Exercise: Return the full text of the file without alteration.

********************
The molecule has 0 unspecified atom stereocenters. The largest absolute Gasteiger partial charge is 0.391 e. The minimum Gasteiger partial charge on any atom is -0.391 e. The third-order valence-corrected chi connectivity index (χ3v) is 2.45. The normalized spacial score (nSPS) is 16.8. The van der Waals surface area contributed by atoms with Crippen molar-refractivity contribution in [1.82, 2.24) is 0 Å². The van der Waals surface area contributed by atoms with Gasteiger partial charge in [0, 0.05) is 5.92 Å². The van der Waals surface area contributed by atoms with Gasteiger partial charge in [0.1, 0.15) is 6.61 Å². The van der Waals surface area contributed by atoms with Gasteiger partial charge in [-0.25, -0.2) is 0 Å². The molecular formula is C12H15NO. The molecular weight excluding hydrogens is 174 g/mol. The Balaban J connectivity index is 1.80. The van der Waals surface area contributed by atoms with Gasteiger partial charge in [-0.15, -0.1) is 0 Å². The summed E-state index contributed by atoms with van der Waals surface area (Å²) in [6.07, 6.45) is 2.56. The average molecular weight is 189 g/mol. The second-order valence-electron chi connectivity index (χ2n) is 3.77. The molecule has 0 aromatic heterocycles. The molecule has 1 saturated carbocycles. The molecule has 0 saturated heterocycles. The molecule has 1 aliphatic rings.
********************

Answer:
The molecule has 0 unspecified atom stereocenters. The largest absolute Gasteiger partial charge is 0.391 e. The minimum Gasteiger partial charge on any atom is -0.391 e. The third-order valence-corrected chi connectivity index (χ3v) is 2.45. The normalized spacial score (nSPS) is 16.8. The van der Waals surface area contributed by atoms with Crippen molar-refractivity contribution in [1.82, 2.24) is 0 Å². The van der Waals surface area contributed by atoms with Gasteiger partial charge in [0, 0.05) is 5.92 Å². The van der Waals surface area contributed by atoms with Gasteiger partial charge in [0.1, 0.15) is 6.61 Å². The van der Waals surface area contributed by atoms with Gasteiger partial charge in [-0.25, -0.2) is 0 Å². The molecular formula is C12H15NO. The molecular weight excluding hydrogens is 174 g/mol. The Balaban J connectivity index is 1.80. The van der Waals surface area contributed by atoms with Gasteiger partial charge in [-0.15, -0.1) is 0 Å². The summed E-state index contributed by atoms with van der Waals surface area (Å²) in [6.07, 6.45) is 2.56. The average molecular weight is 189 g/mol. The second-order valence-electron chi connectivity index (χ2n) is 3.77. The molecule has 0 aromatic heterocycles. The molecule has 1 saturated carbocycles. The molecule has 0 saturated heterocycles. The molecule has 1 aliphatic rings.